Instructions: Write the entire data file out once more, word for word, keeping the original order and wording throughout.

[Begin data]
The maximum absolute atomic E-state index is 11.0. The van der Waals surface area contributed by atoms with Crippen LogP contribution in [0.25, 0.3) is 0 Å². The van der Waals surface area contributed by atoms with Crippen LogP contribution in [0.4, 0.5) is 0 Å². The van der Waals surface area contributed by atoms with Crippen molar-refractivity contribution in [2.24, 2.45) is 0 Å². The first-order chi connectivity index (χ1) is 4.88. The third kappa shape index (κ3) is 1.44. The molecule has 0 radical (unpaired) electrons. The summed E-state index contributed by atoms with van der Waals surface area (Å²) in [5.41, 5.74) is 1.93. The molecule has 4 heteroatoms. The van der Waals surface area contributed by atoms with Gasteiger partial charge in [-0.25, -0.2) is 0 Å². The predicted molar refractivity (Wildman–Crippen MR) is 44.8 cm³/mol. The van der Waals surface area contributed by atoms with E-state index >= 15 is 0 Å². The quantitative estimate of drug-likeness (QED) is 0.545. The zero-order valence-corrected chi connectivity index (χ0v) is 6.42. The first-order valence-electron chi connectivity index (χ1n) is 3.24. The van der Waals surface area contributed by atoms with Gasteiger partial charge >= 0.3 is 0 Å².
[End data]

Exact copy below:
The maximum absolute atomic E-state index is 11.0. The van der Waals surface area contributed by atoms with Crippen LogP contribution in [0.25, 0.3) is 0 Å². The van der Waals surface area contributed by atoms with Crippen LogP contribution in [0.4, 0.5) is 0 Å². The van der Waals surface area contributed by atoms with Crippen molar-refractivity contribution in [2.24, 2.45) is 0 Å². The first-order chi connectivity index (χ1) is 4.88. The third kappa shape index (κ3) is 1.44. The molecule has 0 radical (unpaired) electrons. The summed E-state index contributed by atoms with van der Waals surface area (Å²) in [5.41, 5.74) is 1.93. The molecule has 4 heteroatoms. The van der Waals surface area contributed by atoms with Gasteiger partial charge in [-0.25, -0.2) is 0 Å². The predicted molar refractivity (Wildman–Crippen MR) is 44.8 cm³/mol. The van der Waals surface area contributed by atoms with E-state index >= 15 is 0 Å². The quantitative estimate of drug-likeness (QED) is 0.545. The zero-order valence-corrected chi connectivity index (χ0v) is 6.42. The first-order valence-electron chi connectivity index (χ1n) is 3.24. The van der Waals surface area contributed by atoms with Gasteiger partial charge >= 0.3 is 0 Å².